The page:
Paris Saint-Germain’s 1-0 victory over Lyon at the Stade Gerland signalled the end of a 19-year wait for the capital club’s third Ligue 1 title. PSG were last league winners in 1994, and Carlo Ancelotti’s sides’ triumph is the first silverware under new owners Qatar Sports Investments (and hopefully not the last!).
It was secured by a 53rd-minute Jeremy Menez goal, and the full-time whistle sparked wild celebrations in the backyard of Les Parisiens’ once-mighty rivals. The realisation of the all-important trophy of the modern era though also presents a big question.
Where to now for PSG and in particular, Ancelotti?
The Italian was as tight-lipped as ever insisting that a decision “has not been made yet” about his future when quizzed after the match. Skeptics will take that as a negative sign as there is no better time to nail your colours to the mast with regard to your future intentions than after winning a title.
Ancelotti though has done fantastically well to guide the capital club to this coveted title. To bounce back from last season’s disappointment after losing out to Montpellier on the last day of the season has taken determination and discipline.
To ride the storm of continued pressure as the two-time Champions League winner has is also admirable, particularly after it appeared that his job could be on the line after a string of poor results in late November.
But Ancelotti has taken it all in his stride and kept his team focused in the league and in the Champions League while others (most notably sporting director Leonardo) have been losing their heads. The big question is, will he be there to lead the team next season?
In recent weeks it has appeared increasingly likely that Ancelotti’s future will depend on guarantees that Leonardo plays little or no role in future transfers and stops meddling in the team’s affairs (via ESPNFC). But the Brazilian’s position has been undermined by recent behaviour of his own.
Starting with quotes he made following a 1-0 defeat at Reims admitting that the team is “not made for France,” Leonardo’s role at the club and importance has been questioned (via ESPNFC). Then there was his shove on referee Alexandre Castro after the Valenciennes match last week and his continued interference with first-team affairs.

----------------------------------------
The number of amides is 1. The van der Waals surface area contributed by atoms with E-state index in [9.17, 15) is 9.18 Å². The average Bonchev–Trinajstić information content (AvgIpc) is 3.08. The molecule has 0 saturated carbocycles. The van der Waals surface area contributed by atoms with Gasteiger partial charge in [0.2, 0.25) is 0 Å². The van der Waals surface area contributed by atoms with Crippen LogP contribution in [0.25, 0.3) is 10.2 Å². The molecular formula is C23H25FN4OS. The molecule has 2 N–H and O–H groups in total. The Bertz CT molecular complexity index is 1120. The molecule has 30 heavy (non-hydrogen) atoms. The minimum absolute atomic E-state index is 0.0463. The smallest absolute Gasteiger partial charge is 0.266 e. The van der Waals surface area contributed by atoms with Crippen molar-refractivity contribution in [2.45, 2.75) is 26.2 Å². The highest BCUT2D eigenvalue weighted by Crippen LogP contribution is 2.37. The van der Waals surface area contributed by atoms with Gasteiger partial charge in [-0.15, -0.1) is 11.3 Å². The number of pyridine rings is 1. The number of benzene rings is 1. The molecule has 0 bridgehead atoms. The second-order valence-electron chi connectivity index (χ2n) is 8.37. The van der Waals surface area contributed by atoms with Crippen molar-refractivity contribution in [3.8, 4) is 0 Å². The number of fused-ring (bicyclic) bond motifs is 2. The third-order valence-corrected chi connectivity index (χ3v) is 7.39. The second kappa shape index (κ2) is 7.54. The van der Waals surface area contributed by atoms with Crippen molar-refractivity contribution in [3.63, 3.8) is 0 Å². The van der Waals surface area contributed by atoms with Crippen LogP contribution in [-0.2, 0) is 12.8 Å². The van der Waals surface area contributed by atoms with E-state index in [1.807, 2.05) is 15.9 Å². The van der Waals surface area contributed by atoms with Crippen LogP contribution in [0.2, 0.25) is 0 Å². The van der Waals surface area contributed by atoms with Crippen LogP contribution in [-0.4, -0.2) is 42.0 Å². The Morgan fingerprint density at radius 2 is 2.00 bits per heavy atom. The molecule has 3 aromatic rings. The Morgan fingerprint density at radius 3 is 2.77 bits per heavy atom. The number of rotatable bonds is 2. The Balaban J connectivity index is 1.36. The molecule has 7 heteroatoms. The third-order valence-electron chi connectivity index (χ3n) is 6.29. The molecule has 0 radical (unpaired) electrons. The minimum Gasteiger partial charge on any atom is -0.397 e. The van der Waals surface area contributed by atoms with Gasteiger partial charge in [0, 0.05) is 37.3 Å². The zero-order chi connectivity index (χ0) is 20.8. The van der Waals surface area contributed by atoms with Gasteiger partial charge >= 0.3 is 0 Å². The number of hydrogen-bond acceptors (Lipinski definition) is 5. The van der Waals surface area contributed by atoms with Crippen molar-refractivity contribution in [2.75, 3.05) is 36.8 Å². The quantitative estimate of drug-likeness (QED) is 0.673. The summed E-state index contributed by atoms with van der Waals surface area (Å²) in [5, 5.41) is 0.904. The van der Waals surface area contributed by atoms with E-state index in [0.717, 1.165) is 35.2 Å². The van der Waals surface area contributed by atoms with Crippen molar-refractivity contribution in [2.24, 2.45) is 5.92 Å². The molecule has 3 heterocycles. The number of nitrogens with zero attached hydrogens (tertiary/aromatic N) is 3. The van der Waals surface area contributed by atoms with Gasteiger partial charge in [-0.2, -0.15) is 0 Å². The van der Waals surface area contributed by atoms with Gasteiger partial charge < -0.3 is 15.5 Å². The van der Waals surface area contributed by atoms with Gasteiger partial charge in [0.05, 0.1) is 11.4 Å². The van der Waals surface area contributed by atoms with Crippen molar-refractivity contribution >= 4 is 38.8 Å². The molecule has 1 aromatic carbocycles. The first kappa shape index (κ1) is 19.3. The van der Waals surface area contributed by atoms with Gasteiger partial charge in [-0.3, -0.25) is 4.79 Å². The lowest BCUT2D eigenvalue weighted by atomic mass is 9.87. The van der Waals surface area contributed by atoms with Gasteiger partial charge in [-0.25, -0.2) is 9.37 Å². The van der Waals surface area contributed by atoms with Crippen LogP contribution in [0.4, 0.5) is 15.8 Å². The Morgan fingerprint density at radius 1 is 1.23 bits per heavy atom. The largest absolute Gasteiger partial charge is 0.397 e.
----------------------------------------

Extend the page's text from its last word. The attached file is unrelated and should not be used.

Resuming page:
The behaviour points to an inevitable split, but where will PSG lie on this issue?
On the one hand they have a gifted tactician, arguably the man for the job right now and a coach that crucially has the players’ support. On the other they have the sporting director, the man who has put the club back on the map but has a history of hit-or-miss transfers and is upsetting the coach.
Recent reports have linked Leonardo with a return to Italy with Inter Milan (via Football Italia). Following his bust-up with star striker Zlatan Ibrahimovic after the victory in Lyon on Sunday, those rumours will likely escalate. But PSG could lose out massively and see both depart the French capital this summer if the club do not make their feelings known on the matter.
Leonardo, it appears, has lost the respect of many at the club with his recent behaviour; some might even say that he is trying to get himself sacked, but there can be no doubt that the club would like to keep Ancelotti.
For a start, the title success has automatically renewed his contract for another season, so would require some serious negotiation to get out of. Though Ancelotti could argue he didn't sign up to work with someone who can't let go of being a coach.
Whatever happens next, it appears that the pair’s futures are not linked and that the only way for Ancelotti to continue at the club is without Leonardo and vice versa. But with Real Madrid looming over PSG as speculation (via ESPNFC) over the Italian’s future continues, the club will have to work fast on securing his future and making an announcement.
The players appear keen for Ancelotti to continue (via ESPNFC), but nobody has spoken out in defence of Leonardo yet. They probably won’t at all. The capital club’s future certainly depends on their next move, though, and the wrong decision could have disastrous consequences.
Do PSG stick with the man who has brought them hard-earned success, safe in the knowledge that more is likely to follow if he is allowed to do his job properly and without interference? Or, do they stay loyal to the man who has turned the club into a European giant in a short space of time and brought the world’s media to the Parc des Princes doorstep?
The answer will no doubt come soon enough.